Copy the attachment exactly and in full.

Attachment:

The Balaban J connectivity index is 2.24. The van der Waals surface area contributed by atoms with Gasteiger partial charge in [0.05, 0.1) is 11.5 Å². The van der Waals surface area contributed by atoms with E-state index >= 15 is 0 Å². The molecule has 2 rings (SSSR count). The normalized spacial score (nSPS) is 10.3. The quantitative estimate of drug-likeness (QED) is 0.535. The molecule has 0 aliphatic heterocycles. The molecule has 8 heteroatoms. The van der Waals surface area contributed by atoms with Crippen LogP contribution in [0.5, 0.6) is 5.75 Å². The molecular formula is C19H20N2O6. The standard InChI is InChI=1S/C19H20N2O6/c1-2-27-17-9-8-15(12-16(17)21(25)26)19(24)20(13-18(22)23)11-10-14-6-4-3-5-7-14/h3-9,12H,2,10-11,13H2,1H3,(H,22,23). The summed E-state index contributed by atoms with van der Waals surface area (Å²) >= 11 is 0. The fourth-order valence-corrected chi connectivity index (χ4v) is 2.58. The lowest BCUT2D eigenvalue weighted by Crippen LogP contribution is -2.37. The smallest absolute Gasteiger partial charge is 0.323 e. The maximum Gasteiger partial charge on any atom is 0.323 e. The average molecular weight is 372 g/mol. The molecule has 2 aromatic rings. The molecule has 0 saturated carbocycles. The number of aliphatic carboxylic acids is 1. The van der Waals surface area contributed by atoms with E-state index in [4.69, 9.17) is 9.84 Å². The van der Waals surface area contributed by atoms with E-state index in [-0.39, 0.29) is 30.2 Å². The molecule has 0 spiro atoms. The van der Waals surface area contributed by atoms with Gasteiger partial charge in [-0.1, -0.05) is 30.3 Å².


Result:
The Balaban J connectivity index is 2.24. The van der Waals surface area contributed by atoms with Gasteiger partial charge in [0.05, 0.1) is 11.5 Å². The van der Waals surface area contributed by atoms with E-state index >= 15 is 0 Å². The molecule has 2 rings (SSSR count). The normalized spacial score (nSPS) is 10.3. The quantitative estimate of drug-likeness (QED) is 0.535. The molecule has 0 aliphatic heterocycles. The molecule has 8 heteroatoms. The van der Waals surface area contributed by atoms with Crippen LogP contribution in [0.5, 0.6) is 5.75 Å². The molecular formula is C19H20N2O6. The standard InChI is InChI=1S/C19H20N2O6/c1-2-27-17-9-8-15(12-16(17)21(25)26)19(24)20(13-18(22)23)11-10-14-6-4-3-5-7-14/h3-9,12H,2,10-11,13H2,1H3,(H,22,23). The summed E-state index contributed by atoms with van der Waals surface area (Å²) >= 11 is 0. The fourth-order valence-corrected chi connectivity index (χ4v) is 2.58. The lowest BCUT2D eigenvalue weighted by Crippen LogP contribution is -2.37. The smallest absolute Gasteiger partial charge is 0.323 e. The maximum Gasteiger partial charge on any atom is 0.323 e. The average molecular weight is 372 g/mol. The molecule has 2 aromatic rings. The molecule has 0 saturated carbocycles. The number of aliphatic carboxylic acids is 1. The van der Waals surface area contributed by atoms with E-state index in [4.69, 9.17) is 9.84 Å². The van der Waals surface area contributed by atoms with E-state index in [-0.39, 0.29) is 30.2 Å². The molecule has 0 spiro atoms. The van der Waals surface area contributed by atoms with Gasteiger partial charge in [-0.1, -0.05) is 30.3 Å².